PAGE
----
China’s struggles with its economy and softening global demand for steel are bad news for Australia’s largest export, iron ore, with analysts warning a dip in prices will hurt revenues of the major miners and the federal government.
“The world’s steel demand is flagging,” RBC Capital Markets analysts warn, arguing in a recent report that China’s faltering economic recovery and its lacklustre response to the threat will weigh on demand for steelmaking’s key ingredient.
The bank’s investment arm has revised its global steel forecasts down by 0.5 per cent this year and cut its growth outlook for next year from 3.3 per cent to 1.9 per cent, citing weaker steel production and consumption amid increasing signs that China’s downturn is “structural rather than cyclical.”
“Leverage and liquidity issues continue to grow in China with more property developers facing bankruptcy, new loan numbers at decade-low levels and problems now spreading to the wealth management industry,” RBC said.
China Evergrande Group last week sought Chapter 15 bankruptcy protection in New York and the country’s largest property developer, Country Garden Holdings, is edging towards default on loans as real estate sales plunge across the country. Chinese authorities are grappling with a liquidity crisis at private wealth manager Zhongzhi, as the fallout from a deepening property slump spreads to the country’s $US2.9 trillion ($4.5 trillion) trust industry.
China’s woes are intensifying concerns about demand for iron ore, from which Australia’s major miners Rio Tinto, BHP and Fortescue Metals Group earned record prices in 2021. The commodity is Australia’s largest export, adding $41 billion to federal government taxes last year and underpinning Treasurer Jim Chalmer’s $4.2 billion budget surplus.
Barrenjoey head of mining research Glyn Lawcock said China aims to hold steel production flat at around a billion tonnes a year to avoid surpluses and contain prices. Production is running 2 per cent higher this year, Lawcock said. “They’re going to really slam on the brakes in the last four months.”
Rio’s boss Jakob Stausholm recently warned steel production in China is reaching a saturation point and will now begin to decline, with growth in iron ore demand coming instead from India and Asia. Stausholm insists Rio is in a stronger position than others to ride out any falls in commodity prices from weakening demand because of its lower operating costs.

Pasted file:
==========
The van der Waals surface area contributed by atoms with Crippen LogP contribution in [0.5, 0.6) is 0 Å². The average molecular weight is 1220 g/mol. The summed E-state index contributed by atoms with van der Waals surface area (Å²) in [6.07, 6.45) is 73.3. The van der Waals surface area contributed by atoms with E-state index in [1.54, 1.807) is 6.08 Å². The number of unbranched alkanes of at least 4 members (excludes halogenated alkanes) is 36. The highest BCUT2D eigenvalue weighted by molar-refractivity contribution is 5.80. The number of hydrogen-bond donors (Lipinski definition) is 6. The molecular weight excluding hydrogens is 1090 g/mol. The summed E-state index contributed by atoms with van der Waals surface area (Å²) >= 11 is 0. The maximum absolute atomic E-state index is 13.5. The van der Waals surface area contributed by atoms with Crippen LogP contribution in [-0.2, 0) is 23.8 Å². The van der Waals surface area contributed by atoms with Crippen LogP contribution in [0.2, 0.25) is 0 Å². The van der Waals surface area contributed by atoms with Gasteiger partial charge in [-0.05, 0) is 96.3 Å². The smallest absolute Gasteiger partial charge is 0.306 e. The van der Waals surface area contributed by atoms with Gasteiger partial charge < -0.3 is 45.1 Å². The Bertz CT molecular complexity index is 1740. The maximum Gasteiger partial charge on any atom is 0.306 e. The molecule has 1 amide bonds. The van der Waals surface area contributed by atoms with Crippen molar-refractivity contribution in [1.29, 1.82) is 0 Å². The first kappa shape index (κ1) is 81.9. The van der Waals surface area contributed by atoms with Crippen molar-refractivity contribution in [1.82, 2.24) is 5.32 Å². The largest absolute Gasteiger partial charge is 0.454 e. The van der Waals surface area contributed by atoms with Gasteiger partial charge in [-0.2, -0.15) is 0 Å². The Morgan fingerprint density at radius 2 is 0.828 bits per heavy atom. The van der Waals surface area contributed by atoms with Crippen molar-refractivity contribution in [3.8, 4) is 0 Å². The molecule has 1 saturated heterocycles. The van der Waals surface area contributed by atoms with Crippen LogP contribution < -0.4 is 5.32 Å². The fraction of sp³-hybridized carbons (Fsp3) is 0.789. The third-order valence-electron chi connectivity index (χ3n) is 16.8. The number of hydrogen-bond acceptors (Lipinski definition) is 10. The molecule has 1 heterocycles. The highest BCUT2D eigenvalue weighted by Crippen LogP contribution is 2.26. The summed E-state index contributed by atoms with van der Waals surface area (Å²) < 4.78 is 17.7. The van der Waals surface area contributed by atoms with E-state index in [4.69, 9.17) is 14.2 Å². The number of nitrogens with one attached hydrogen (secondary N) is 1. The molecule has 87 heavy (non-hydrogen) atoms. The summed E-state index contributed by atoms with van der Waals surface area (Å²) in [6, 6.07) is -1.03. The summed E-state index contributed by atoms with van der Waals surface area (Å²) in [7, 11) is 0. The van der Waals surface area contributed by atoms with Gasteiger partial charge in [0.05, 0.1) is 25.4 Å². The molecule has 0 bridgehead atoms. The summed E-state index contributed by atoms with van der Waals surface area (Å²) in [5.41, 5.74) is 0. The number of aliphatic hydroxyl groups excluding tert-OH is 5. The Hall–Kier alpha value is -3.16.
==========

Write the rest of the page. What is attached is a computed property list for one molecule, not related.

Investors and the market will be keenly watching Australia’s largest miner, BHP, when it reports its full-year results on Tuesday, for any signs of further weakness from China.
Steel production rates are still healthy, which is why iron ore prices remain above $US100 a tonne, Lawcock said. The commodity was trading around $US107 a tonne last week.
However, Lawcock said the question everyone’s asking now is: “‘Where do we go next?’ Does the government come in and stimulate because the economy is in such bad trouble?”
Commonwealth Bank analyst Vivek Dhar said China’s property and infrastructure sectors account for up to 60 per cent of the country’s steel demand. Ballooning local government debt is reducing the Asian powerhouse’s ability to stimulate infrastructure demand and plummeting confidence in property is limiting efforts so far to boost that sector, he said.
Dhar said the CBA is forecasting iron ore prices of around $US100 a tonne during the last quarter of this year, dropping to around $US90 by the December quarter in 2024. ”These are still very high cash-flow generating assets,” he said. The federal budget forecasts a conservative iron ore price for 2024 of around $US76 a tonne.
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Source: Thanks smh.com